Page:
We ventured out to deepest, darkest Hoxton today. Through the litter and the grime, we walked down a practically deserted Rivington Street in search of the inIVA gallery. Apparently, Hoxton comes alive during the night, and the endless graffitied and shuttered down bars and restaurants we passed testify to Hoxton's thriving night life. But on a cold, grey day such as today, we couldn't see the appeal.
Up to the second floor of the gallery in a smelly, pokey, wall-to-ceiling carpeted lift, we were greeted with a wall of sound so sublime I nearly teared up in the gallery lobby. Into the dark space we went, towards the light and sound emanating from a screen at the back, where artist Idris Khan had filmed Gabriella Swallow playing Bach's Cello Suites but had layered the film footage so that the cellist was playing all six pieces at the same time - the cellist's bow, her arm and the music spinning, colliding and veering from side to side and into one another. The effect was a singular wall of music that was at once quintessentially Bach and at once completely modern.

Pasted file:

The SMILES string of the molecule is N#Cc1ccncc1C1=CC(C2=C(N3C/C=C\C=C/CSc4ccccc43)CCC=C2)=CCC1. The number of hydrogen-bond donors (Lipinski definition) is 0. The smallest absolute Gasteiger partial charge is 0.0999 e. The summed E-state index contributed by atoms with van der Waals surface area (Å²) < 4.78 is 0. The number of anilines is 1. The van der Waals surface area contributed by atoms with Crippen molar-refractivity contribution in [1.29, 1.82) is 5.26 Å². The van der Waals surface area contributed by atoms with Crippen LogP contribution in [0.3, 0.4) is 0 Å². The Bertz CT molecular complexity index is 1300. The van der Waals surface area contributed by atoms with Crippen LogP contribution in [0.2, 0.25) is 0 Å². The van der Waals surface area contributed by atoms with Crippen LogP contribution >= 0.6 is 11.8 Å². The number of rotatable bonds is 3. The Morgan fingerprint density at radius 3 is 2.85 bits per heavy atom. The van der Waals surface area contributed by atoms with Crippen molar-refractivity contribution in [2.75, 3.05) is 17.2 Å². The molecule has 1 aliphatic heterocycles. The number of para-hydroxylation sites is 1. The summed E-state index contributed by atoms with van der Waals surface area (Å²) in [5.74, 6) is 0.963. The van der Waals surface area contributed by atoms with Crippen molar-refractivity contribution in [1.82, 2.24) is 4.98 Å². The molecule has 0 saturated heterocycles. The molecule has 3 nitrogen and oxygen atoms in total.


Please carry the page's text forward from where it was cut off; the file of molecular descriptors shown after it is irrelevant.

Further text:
Khan has said of the new commission: "When we look at images or listen to a piece of music it can trigger memories, which often become blurred in our minds and mixed with all sorts of emotions. When I first began to listen to Bach's cello suites, I would play it so often that my experience of the music would become hazy and indistinct. This is a film installation that evokes the effect of memory where one can't quite see but the experience is still vivid and intense."
I fell in love with Bach's Cello Suites a few years ago and, as played by Pierre Fournier, it is now one of my favourite pieces of music of all time. I am even battling it out with M to have the Prelude accompany me on my walk down the aisle with my father. He thinks it's too mournful; I think it's perfectly joyous! However, I didn't know until today that Bach never intended the Suites to be performed as a concert; instead he composed them as recital pieces for strenthening the hands, arms and fingers as they are intensely difficult to play.
In the evening, we went to the ICA and watched Thai director Pen-Ek Ratanaruang's riveting Invisible Waves as part of the London Film Festival. The film - featuring superlative cinematography by Christopher Doyle - follows Asano who, on his boss' orders, kills his boss' wife and flees from Macau to Thailand where he is pursued by his own bad karma, in the shape of The Lizard - his boss' gangster moll.
Afterwards, we ate salt and pepper deep-fried squid, beef in satay sauce and garlic broccoli and drank hot Chinese tea in our favourite Hong Kong Diner in Chinatown.
And then it was home to sip hot green tea with roasted rice and listen to snippets from Bach's Cello Suites as played by M's favourite Cassals, my favourite Fournier and also Tortelier.